School holidays can be challenging for families. With children spending the majority of their time at home, finding things to keep them occupied while balancing everyday life can become a bit of a juggling act. Add to that, the extra expense of having the children at home for the holidays, and some carers may be worried about how to fill their child’s time – and how they’re going to afford it.
With the six-week summer break now in full swing, we’re here to help foster families with our list of the best free family activities you can do with the children. To make our list easier to navigate, we’ve separated the activities into age categories – so you can jump to the right section using the links below.
1. Get them Gardening
If you want to encourage your foster children to spend more time outside, gardening is a great way to distract them from screens during the summer break. There are lots of ways young children can get involved in the garden, and August is a great time to introduce them, when many flowers are in bloom and wildlife is plentiful.
The RHS has a great resource for carers hoping to inspire a love of gardening in children, so we’d recommend this as a good place to start. Gardening is a year-round activity that costs little but can offer huge rewards for you and your family, so it’s never too late to inspire their green fingers.
2. Find Your Nearest Blue Flag Beach
We’re blessed with an incredible coastline here in the UK, and it’s amazing to think that we can access it 365 days a year for absolutely nothing. A day at the seaside is popular with many young children, but if you’re worried about the safety of your nearest stretch of coast, we’d recommend finding your nearest Blue Flag beach.
Blue Flag beaches are rated highly for their water cleanliness and safety, making them a great match for a family day out. If there are no Blue Flag beaches near you, use the Government’s handy beach quality checker to find the next best beach in your area.
3. Join a Child-Friendly Walking Trail
Sometimes, children need an incentive to walk, which is why we’d suggest taking them on a walking trail. Available in both town and country, these designated trails add a ‘treasure trail’ element to a good old walk, meaning they’re sure to be a hit with youngsters.
A good example of a child-friendly walk is the Fish Trail in Hull. This walk encourages children to find the fish as they walk across the city, with plenty of opportunities for refreshments along the way. Many places across the UK have similar walks, and they’re a great way to get children stretching their legs.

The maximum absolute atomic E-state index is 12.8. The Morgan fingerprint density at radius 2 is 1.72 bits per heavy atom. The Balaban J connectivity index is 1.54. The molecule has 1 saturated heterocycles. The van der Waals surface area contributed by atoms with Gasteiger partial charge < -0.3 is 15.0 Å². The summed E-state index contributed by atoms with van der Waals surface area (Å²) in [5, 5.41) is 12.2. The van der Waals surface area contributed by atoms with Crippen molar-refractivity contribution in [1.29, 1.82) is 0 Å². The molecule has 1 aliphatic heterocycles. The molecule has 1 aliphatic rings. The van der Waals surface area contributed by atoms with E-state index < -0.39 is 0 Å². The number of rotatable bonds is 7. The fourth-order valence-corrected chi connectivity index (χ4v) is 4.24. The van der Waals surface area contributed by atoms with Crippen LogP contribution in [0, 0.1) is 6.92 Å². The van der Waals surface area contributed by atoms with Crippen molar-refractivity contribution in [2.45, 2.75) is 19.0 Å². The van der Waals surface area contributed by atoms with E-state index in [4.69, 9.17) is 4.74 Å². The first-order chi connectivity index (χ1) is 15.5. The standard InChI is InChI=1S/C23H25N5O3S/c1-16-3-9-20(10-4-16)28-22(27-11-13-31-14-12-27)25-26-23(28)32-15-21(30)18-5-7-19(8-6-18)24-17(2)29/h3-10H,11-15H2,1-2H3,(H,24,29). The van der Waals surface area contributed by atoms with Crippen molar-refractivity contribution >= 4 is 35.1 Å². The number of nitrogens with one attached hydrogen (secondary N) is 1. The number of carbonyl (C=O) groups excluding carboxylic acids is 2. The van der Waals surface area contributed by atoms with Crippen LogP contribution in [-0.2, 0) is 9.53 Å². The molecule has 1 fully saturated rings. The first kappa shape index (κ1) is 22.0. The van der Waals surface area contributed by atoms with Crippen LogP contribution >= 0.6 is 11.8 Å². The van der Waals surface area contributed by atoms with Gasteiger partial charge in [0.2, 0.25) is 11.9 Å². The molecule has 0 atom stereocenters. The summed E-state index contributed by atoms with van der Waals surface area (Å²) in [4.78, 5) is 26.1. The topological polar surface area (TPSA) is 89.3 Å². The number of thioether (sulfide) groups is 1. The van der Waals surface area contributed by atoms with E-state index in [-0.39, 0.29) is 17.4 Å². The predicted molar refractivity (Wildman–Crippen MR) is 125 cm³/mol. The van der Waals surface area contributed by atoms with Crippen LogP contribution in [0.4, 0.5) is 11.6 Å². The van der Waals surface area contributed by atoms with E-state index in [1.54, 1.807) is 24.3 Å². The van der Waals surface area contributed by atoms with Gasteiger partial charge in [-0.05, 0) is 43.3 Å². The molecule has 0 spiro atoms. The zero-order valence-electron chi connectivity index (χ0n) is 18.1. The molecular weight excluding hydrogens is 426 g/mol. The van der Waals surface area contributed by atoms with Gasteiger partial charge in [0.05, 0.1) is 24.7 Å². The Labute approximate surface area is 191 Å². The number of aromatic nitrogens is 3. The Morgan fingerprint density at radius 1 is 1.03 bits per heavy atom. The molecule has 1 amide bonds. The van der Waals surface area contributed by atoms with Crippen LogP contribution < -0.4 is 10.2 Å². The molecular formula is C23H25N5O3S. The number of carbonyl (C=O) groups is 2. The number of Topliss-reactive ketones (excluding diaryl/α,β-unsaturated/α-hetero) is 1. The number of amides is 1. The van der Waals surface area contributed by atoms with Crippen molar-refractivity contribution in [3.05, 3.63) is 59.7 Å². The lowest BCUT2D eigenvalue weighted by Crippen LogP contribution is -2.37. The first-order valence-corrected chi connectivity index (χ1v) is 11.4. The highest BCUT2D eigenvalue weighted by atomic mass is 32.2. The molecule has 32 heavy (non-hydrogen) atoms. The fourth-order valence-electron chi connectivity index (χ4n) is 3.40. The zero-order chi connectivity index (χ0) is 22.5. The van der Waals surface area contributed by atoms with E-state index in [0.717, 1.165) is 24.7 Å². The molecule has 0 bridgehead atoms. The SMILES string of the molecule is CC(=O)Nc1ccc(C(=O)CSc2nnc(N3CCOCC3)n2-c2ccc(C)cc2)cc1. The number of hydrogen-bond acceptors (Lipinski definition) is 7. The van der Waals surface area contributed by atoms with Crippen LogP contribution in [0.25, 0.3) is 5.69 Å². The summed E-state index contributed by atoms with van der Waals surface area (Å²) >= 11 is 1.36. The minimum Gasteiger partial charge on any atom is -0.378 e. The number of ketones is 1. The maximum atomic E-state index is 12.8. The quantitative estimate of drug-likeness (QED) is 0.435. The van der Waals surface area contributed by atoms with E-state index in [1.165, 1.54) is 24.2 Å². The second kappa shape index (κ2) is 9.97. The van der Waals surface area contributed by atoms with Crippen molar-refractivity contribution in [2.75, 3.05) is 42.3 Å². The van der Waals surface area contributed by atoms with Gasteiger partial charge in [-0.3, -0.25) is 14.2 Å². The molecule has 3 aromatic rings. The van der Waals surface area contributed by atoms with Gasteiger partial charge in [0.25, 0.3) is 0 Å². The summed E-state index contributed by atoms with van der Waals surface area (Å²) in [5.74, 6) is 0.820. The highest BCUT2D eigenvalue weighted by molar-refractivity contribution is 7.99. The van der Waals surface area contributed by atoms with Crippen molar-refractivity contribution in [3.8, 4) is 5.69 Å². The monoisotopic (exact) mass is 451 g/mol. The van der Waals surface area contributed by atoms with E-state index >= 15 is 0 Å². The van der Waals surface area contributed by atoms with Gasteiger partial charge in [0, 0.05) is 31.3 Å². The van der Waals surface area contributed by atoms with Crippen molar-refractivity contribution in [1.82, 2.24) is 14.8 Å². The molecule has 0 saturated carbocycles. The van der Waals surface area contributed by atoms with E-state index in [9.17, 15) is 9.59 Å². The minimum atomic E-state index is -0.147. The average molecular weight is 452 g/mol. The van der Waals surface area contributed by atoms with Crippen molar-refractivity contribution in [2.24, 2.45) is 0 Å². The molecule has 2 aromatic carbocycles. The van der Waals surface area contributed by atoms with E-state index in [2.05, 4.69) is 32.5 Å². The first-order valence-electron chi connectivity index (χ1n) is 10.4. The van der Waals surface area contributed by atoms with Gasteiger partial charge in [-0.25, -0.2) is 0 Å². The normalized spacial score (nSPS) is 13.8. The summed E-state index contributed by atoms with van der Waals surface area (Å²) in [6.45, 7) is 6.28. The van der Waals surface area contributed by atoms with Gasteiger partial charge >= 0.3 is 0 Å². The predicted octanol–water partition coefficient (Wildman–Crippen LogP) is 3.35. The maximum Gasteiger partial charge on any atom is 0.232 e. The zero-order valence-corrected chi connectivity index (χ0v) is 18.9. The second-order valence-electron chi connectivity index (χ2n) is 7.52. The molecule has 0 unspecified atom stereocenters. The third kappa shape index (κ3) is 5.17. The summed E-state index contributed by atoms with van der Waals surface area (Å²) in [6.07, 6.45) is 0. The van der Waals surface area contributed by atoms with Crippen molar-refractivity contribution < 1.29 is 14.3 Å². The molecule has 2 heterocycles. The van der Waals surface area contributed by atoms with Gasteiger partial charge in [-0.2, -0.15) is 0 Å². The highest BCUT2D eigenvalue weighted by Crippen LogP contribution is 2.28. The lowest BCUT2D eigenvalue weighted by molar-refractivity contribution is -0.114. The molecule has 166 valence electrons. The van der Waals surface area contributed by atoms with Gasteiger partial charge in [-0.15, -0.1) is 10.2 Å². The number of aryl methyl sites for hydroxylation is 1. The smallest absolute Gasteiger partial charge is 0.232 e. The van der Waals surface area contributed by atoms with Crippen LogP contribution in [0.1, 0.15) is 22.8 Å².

4. Visit the Grounds of Country Estates and Manor Houses
While entry to manor houses and country estates can be expensive, it’s often just access to the building you’re paying for and not the grounds. That means you and the children can make like the cast of Downton Abbey without forking out a fortune, and enjoy a day of wandering through some of the UK’s finest country estates.
The great thing about visiting country estates is that there are often some great child-friendly attractions in the grounds themselves, from hedge mazes to nature trails, so you really can enjoy a fun family day out. Your local tourist board should be able to tell you which country estates offer free grounds access.
5. Go Wildlife Watching at the Coast
Beaches aren’t the only thing that draws families to the coast. Summer is a great time to go wildlife watching, with our cliffs, beaches and coves teeming with life at this time of year. Sightings of migratory marine animals and exotic birdlife are common on the British coastline during August, and many children will love strapping on their binoculars and heading out in search of wildlife.
For the chance of an extra special wildlife encounter, check out UK Safari’s guide to the UK’s best dolphin watching hotspots. Dolphins swim really close to the coast in some parts of the UK during summer, and this guide can tell you where to go for the best chance of seeing these enchanting animals.
6. Host a Family Bake Off